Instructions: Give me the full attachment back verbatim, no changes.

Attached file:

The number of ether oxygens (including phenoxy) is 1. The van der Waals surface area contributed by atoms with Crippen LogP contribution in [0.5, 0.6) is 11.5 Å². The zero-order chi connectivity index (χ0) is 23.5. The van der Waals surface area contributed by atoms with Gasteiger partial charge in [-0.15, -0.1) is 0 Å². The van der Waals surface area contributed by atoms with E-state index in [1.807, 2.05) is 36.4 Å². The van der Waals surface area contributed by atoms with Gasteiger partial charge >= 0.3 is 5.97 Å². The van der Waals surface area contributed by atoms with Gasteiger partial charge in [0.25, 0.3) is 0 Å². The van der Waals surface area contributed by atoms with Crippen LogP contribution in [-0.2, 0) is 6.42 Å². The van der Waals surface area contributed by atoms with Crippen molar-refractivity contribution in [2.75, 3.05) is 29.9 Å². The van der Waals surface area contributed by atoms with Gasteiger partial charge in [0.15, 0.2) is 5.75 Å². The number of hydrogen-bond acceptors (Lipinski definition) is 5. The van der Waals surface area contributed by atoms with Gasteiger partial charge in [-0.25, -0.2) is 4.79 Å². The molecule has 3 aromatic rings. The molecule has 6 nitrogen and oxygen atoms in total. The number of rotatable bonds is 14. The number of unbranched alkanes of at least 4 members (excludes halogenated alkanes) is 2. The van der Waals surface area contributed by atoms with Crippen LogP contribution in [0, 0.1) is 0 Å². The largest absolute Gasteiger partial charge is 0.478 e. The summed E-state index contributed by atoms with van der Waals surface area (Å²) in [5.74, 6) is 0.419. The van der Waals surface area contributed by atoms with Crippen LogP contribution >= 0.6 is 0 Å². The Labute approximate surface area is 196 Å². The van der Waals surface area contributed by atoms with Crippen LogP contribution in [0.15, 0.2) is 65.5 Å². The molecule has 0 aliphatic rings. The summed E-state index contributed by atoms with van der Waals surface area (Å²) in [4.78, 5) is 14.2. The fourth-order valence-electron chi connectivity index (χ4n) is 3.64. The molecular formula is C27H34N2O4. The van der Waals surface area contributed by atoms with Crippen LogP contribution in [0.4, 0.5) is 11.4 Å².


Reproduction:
The number of ether oxygens (including phenoxy) is 1. The van der Waals surface area contributed by atoms with Crippen LogP contribution in [0.5, 0.6) is 11.5 Å². The zero-order chi connectivity index (χ0) is 23.5. The van der Waals surface area contributed by atoms with Gasteiger partial charge in [-0.15, -0.1) is 0 Å². The van der Waals surface area contributed by atoms with E-state index in [1.807, 2.05) is 36.4 Å². The van der Waals surface area contributed by atoms with Gasteiger partial charge >= 0.3 is 5.97 Å². The van der Waals surface area contributed by atoms with Gasteiger partial charge in [0.25, 0.3) is 0 Å². The van der Waals surface area contributed by atoms with Crippen LogP contribution in [-0.2, 0) is 6.42 Å². The van der Waals surface area contributed by atoms with Crippen molar-refractivity contribution in [2.75, 3.05) is 29.9 Å². The van der Waals surface area contributed by atoms with Gasteiger partial charge in [0.15, 0.2) is 5.75 Å². The number of hydrogen-bond acceptors (Lipinski definition) is 5. The van der Waals surface area contributed by atoms with Gasteiger partial charge in [-0.25, -0.2) is 4.79 Å². The molecule has 3 aromatic rings. The molecule has 6 nitrogen and oxygen atoms in total. The number of rotatable bonds is 14. The number of unbranched alkanes of at least 4 members (excludes halogenated alkanes) is 2. The van der Waals surface area contributed by atoms with Crippen LogP contribution in [0, 0.1) is 0 Å². The largest absolute Gasteiger partial charge is 0.478 e. The summed E-state index contributed by atoms with van der Waals surface area (Å²) in [5.74, 6) is 0.419. The van der Waals surface area contributed by atoms with Crippen LogP contribution >= 0.6 is 0 Å². The Labute approximate surface area is 196 Å². The van der Waals surface area contributed by atoms with Crippen LogP contribution in [0.15, 0.2) is 65.5 Å². The molecule has 0 aliphatic rings. The summed E-state index contributed by atoms with van der Waals surface area (Å²) in [4.78, 5) is 14.2. The fourth-order valence-electron chi connectivity index (χ4n) is 3.64. The molecular formula is C27H34N2O4. The van der Waals surface area contributed by atoms with Crippen LogP contribution in [0.4, 0.5) is 11.4 Å².